Welcome to February, the month of love! I’d like to start this month out by talking about four behaviors that can harm your marriage. These behaviors are explained and examined in depth in Dr. Gottman’s excellent book, Why Marriages Succeed or Fail. While these are not my original insights, I do want to add some quick litmus tests you can use to see if any of these four issues are present in your relationship.
I’d also like to add a cautionary note. My advice, as always, is for non-abusive relationships. If your marriage is a constant power struggle; if you fear physical harm from your partner; if you ever lie to protect your partner: please contact Interact or the National Domestic Violence hotline immediately. You may be in an abusive relationship. If you read my post here and discover that all four behaviors are present in your marriage, I encourage you to call Interact or the hotline as well, because these behaviors can lead to abuse.
The first horseman is criticism.
According to Dr. Gottman, criticism is “attacking someone’s personality or character – rather than a specific behavior – usually with blame.”
Criticism is not about unacceptable or incorrect action: it is about a person being wrong, bad, or inadequate. The first time your spouse washes your whites with your darks and you get all gray underwear, it’s still fairly easy to offer healthy feedback. “Please, remember to separate the whites from the rest of the clothes.” But the fifth or sixth time it happens, it’s much easier to say, “Why can’t you ever do the laundry right? I’ll just do it myself from now on!”
As we do this day in and day out we create a vicious cycle of criticism as communication, which is very destructive to our partnership.
Litmus test: Think before you speak in irritation. Will your words address the specific problem, or attack your spouse?
The second horseman is contempt.
Contempt is disrespect, scorn, dismissal, etc. So what’s the difference between contempt and criticism? Your intention. Criticism is generally motivated by frustration as well as the desire to improve your spouse. Contempt is motivated by the desire to hurt your spouse.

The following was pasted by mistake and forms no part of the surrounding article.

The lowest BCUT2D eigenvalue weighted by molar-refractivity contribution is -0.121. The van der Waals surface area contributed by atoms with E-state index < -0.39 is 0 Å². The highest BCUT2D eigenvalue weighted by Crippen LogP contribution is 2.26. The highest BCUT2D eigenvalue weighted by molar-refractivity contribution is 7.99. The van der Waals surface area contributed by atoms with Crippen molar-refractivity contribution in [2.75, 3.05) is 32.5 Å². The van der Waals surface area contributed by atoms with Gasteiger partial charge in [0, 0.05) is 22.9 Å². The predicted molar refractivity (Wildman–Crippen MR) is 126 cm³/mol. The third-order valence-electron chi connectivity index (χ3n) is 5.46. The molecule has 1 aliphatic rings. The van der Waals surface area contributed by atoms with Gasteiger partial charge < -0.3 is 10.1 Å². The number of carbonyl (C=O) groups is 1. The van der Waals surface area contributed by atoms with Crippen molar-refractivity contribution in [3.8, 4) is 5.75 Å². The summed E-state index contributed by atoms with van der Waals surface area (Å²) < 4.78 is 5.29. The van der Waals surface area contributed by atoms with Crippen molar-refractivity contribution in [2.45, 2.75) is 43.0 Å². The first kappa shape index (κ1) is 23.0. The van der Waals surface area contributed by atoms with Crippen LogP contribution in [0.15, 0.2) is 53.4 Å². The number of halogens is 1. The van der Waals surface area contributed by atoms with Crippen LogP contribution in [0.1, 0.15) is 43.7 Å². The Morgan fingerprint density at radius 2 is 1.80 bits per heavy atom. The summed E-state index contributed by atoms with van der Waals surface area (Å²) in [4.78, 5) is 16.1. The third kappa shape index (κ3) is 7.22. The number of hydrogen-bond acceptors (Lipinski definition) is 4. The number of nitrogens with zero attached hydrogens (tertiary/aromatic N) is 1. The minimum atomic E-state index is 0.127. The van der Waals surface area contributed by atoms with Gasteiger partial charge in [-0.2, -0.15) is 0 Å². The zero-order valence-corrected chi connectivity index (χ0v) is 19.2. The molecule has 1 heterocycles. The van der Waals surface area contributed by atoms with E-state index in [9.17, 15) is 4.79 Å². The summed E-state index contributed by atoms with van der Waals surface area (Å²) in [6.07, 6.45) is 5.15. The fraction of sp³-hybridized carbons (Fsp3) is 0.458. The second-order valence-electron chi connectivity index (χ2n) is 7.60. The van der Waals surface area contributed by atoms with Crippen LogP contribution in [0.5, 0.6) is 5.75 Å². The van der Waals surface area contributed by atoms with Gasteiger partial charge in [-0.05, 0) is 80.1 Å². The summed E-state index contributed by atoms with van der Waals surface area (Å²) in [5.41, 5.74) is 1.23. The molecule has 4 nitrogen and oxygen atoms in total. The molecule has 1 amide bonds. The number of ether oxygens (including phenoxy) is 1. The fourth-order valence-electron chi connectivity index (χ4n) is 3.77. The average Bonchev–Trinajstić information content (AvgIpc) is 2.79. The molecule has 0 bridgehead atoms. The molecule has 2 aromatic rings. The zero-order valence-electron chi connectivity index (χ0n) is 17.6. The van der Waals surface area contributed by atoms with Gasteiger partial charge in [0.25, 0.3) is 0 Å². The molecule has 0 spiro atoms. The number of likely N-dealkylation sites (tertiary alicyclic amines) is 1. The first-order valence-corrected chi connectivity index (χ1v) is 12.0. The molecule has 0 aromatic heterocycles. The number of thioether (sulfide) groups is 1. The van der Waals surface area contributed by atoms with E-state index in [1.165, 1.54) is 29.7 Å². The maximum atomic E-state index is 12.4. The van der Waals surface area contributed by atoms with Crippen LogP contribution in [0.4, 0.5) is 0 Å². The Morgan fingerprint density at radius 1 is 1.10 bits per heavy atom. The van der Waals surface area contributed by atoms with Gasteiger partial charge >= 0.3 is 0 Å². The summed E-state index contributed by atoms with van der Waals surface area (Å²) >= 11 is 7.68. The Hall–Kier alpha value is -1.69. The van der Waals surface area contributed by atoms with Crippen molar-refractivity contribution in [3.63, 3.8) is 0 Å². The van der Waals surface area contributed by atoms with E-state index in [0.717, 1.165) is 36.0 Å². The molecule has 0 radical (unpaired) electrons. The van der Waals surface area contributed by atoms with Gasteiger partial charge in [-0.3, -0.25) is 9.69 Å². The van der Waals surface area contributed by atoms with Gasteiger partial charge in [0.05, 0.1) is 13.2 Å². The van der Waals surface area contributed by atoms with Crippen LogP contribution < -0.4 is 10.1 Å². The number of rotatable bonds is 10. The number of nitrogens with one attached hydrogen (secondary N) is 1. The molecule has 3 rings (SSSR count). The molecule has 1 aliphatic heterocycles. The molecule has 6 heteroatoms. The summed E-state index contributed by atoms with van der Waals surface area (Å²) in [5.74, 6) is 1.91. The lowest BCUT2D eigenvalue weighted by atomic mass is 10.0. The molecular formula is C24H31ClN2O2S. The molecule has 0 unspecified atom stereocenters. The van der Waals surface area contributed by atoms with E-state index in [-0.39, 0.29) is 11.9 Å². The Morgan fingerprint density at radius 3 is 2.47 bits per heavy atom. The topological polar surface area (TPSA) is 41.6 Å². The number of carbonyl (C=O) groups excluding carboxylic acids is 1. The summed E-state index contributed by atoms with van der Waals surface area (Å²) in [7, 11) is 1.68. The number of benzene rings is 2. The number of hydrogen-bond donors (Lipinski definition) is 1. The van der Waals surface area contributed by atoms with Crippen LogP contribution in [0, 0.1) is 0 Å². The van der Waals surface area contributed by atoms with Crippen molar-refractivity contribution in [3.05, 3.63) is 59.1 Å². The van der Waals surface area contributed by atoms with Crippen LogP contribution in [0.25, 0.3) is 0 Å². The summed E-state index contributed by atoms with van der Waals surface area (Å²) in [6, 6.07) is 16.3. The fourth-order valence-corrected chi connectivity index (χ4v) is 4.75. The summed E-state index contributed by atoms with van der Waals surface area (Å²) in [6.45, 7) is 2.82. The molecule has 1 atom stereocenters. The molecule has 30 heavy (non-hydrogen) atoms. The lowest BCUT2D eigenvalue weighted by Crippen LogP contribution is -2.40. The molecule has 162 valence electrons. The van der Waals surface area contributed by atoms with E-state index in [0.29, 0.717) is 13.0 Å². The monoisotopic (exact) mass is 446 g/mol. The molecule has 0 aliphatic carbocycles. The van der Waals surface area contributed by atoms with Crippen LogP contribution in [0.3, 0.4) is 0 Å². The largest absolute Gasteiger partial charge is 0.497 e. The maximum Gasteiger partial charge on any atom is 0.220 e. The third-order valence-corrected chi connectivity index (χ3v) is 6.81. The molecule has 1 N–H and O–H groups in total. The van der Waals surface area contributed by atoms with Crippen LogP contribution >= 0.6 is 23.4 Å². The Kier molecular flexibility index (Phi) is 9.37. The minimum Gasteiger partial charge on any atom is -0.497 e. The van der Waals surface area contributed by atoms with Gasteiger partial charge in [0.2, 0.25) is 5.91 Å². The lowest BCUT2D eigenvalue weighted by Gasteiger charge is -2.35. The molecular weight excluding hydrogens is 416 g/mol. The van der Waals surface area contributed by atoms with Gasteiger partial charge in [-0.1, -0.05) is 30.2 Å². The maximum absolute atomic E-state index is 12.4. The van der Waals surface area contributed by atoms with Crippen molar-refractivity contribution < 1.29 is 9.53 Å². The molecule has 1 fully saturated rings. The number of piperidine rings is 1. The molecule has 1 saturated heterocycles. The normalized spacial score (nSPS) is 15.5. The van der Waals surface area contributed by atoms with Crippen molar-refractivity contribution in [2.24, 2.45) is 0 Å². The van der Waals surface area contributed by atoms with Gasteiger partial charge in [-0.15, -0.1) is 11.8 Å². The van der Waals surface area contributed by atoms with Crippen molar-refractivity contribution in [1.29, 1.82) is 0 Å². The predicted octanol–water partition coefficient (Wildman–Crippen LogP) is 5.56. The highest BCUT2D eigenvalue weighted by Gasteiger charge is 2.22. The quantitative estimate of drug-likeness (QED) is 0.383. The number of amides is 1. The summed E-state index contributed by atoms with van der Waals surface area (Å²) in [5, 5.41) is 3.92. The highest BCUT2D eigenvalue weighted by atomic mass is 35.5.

Criticism is the first step. Once you’ve given up on feedback and simply criticize, it’s an easy mental step to giving up on your spouse’s ability to do XYZ task correctly. That cynicism and resignation creates contempt.
Litmus test: Are you calling names, using sarcasm or hiding criticism with a joke?
The third horseman is defensiveness.
Defensiveness is warding off attacks both real or perceived. Wait, so if your spouse is coming at you with contempt or criticism, are you not supposed to defend yourself? Good question! When you are being attacked in any way, it is appropriate to stand your ground and defend yourself.
You can defend yourself by setting boundaries, enforcing consequences, and making requests. Being defensive in the sense Dr. Gottman is discussing is much more along the lines of acting like a 7th grader. This means lobbing accusations instead of answering questions, name calling, and sarcasm.
Litmus test: Are you more interested in defending your innocence than resolving the argument?
The fourth horseman is stonewalling.
Stonewalling is shutting down completely, especially during an emotionally charged moment. Interestingly, Dr. Gottman’s research shows that men are more prone to stonewall than women, a statistic that I’m sure some of you are nodding in agreement with. But there’s a reason why men shut down faster than women, and it’s a physical one.
Dr. Gottman talks about emotional flooding, which is when the argument activates a physical response in a person: increased heart rate, blood pressure, sweaty hands, etc. And men reach emotional flood points much more quickly than women. So while you may still be just warming up, your husband may be completely flooded with physical symptoms that are reducing his ability to think or engage.
If one partner is emotionally overwhelmed, the best way to handle it is to simply say, “I’m overwhelmed and upset. I need 5 minutes by myself to cool off.” If your partner says this to you, agree! Both of you will get a chance to cool off and evaluated the argument.
Litmus test: Do you tend to stop talking or simply walk away during very emotional moments? You may believe that you’re simply being neutral, or showing self-control, but unless you communicate your need for a break, you are stonewalling.
This post may seem like a downer, but the good news is that all of these behaviors are reversible. Once you become aware of the problems, you can fix them! I’d love to help you talk through any concerns you have, so feel free to contact me!